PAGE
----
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Opinion: My grandmother brought realization of education as a privilege, not a burden

(Isabella Lee/Illustrations director)

By Manahil Gill

May 11, 2023 9:12 p.m.

“How are Manahil’s grades? Has she been studying?”

These were always my grandmother’s first words during her daily phone calls with my mom.

Despite all of her children pursuing professional degrees and her husband being a colonel in the Pakistan army, my grandmother never attended college.

While my grandmother’s concern seemed dramatic to me at the time, my mother anticipated her nagging. For my grandmother, education was not encouraged but expected across generations.

My grandmother – or my Amiji in Urdu – was the only girl in her Pakistani village to receive a high school diploma.

In the 1960s, when my Amiji grew up, it was hard for the people around her to conceptualize a woman pursuing academia – it simply wasn’t the norm.

Despite these societal barriers to pursuing an academic career, my grandmother was undoubtedly a passionate learner. Because women’s writing competitions were scarce, she participated in and won men’s writing competitions under a male pseudonym. My grandmother made do with what she had, standing proud with her award ribbons as the sole woman in a crowd of disbelieving men.

Unfortunately, her defiance of the norm came to a quick halt.

For the first half of my life, I had no idea about my Amiji’s struggles to achieve her educational goals. I was born in New York City and have lived in the U.S. ever since. Most of my childhood was spent moving between cities such as Little Rock, Cincinnati and Dallas because of my parents’ medical training.

Going to school was never something I considered a blessing. I grew up in a tight bubble of educational privilege, naive to my grandmother’s history: My mom and dad were doctors, and my brothers and I attended private schools. As a child, I ignorantly thought that everybody shared this experience.

When I was 10 years old, my Amiji quietly told me that she wanted to become a famous writer. However, soon after high school, she married my grandfather and became pregnant with my eldest uncle.

This shocked me. At such a young age, my perception of my grandmother was one-dimensional. Her face was always decorated with a wide grin and she served as the matriarch of a huge, happy family. But as I grew older, I understood where that perpetual grin came from, despite her sacrifices.

While societal norms and values kept my grandmother from pursuing her dreams, her efforts ensured that her daughters wouldn’t go down the same path.

All three of her daughters became doctors and steered in the complete opposite direction from their mother, who had her opportunities robbed from her.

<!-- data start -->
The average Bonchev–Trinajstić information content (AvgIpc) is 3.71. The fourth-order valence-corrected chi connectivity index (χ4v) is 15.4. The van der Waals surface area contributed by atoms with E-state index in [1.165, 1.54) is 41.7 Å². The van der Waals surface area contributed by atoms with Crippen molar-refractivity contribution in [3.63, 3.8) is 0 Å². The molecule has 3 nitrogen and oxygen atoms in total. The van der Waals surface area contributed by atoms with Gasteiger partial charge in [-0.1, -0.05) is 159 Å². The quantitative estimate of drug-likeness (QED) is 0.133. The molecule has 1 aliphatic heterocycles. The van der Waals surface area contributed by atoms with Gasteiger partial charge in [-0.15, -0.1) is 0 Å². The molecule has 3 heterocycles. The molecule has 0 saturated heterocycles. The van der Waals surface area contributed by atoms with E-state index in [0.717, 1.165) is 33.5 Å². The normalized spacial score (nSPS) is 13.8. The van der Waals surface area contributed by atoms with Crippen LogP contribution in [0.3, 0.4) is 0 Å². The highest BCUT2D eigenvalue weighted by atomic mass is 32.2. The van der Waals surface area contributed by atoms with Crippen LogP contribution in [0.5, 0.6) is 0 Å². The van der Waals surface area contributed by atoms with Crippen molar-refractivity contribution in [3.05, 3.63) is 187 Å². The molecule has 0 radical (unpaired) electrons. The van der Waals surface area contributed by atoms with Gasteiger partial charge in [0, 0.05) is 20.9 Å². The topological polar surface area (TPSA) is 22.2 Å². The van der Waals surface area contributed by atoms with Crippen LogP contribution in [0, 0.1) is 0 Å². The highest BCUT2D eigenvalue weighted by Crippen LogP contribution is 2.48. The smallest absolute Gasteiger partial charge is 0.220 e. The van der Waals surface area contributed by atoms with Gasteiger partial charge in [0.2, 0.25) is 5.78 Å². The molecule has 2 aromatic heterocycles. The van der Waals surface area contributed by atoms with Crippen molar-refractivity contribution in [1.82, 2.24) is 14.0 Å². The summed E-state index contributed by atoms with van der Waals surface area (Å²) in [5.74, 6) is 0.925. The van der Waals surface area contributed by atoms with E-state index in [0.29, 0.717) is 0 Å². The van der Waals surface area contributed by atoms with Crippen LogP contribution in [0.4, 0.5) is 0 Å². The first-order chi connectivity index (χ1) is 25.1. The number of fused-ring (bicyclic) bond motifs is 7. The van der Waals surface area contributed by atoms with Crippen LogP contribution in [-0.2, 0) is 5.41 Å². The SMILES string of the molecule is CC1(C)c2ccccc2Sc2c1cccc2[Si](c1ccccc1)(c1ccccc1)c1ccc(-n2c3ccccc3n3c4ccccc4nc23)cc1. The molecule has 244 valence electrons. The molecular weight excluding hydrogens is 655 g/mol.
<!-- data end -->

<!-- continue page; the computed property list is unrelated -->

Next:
Similarly to my Amiji, my mother constantly reminded me to seize every opportunity, to never silence my opinions and relish my late nights studying instead of resenting them. My grandmother taught her daughters to fight for their careers so they could live independent lives outside the realm of motherhood and homemaking.

Although my mother’s busy career transferred some extra responsibilities to me, she, too, has been fighting for my education since day one. She fostered my love for learning since I first learned how to read at the age of three.

Had I been born in a Pakistani village instead of Brooklyn, I, too, could have been in a situation like my grandmother’s.

Without her perseverance, this could have been the case. But she devoted every minute to creating a better future for her daughters, and my mother did the best she could to do the same for me.

Through my grandmother and mother, I’ve learned that education is a privilege in and of itself. It’s so easy nowadays to hastily complete my school assignments instead of trying my best or to spend my lectures online shopping instead of taking notes.

But then, I remember that my grandmother’s daily reminders to my mother were not in vain. She wasn’t obsessed with my grades, she was obsessed with me attaining the future I deserved.

Attending college only further fostered her dream for me. Far away from my home in Dallas, I escaped the traditional responsibilities that my parents unknowingly bestowed upon me and have been free to fully dedicate myself to the gift of education.

As a UCLA student, I plan to pursue not just a career in medicine, but also my interest in French and European studies. I can volunteer at hospitals and write for the school newspaper under my true name, not a man’s.

I know I can’t take this for granted, especially when somebody so close to me yearned for this level of independence and never received it.

While society as a whole has become more progressive, so many girls in Pakistan still face the same fate as my grandmother, even decades later. Within so many cultures, traditional gender roles dominate young women’s lives – what careers they can pursue, what responsibilities they have, and what their futures holds.

Nonetheless, my grandmother taught me that the right efforts can make changes that span generations.

Because of my grandmother and mother, I was able to keep my eye on the goal and push past the resistance I faced.

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Manahil Gill
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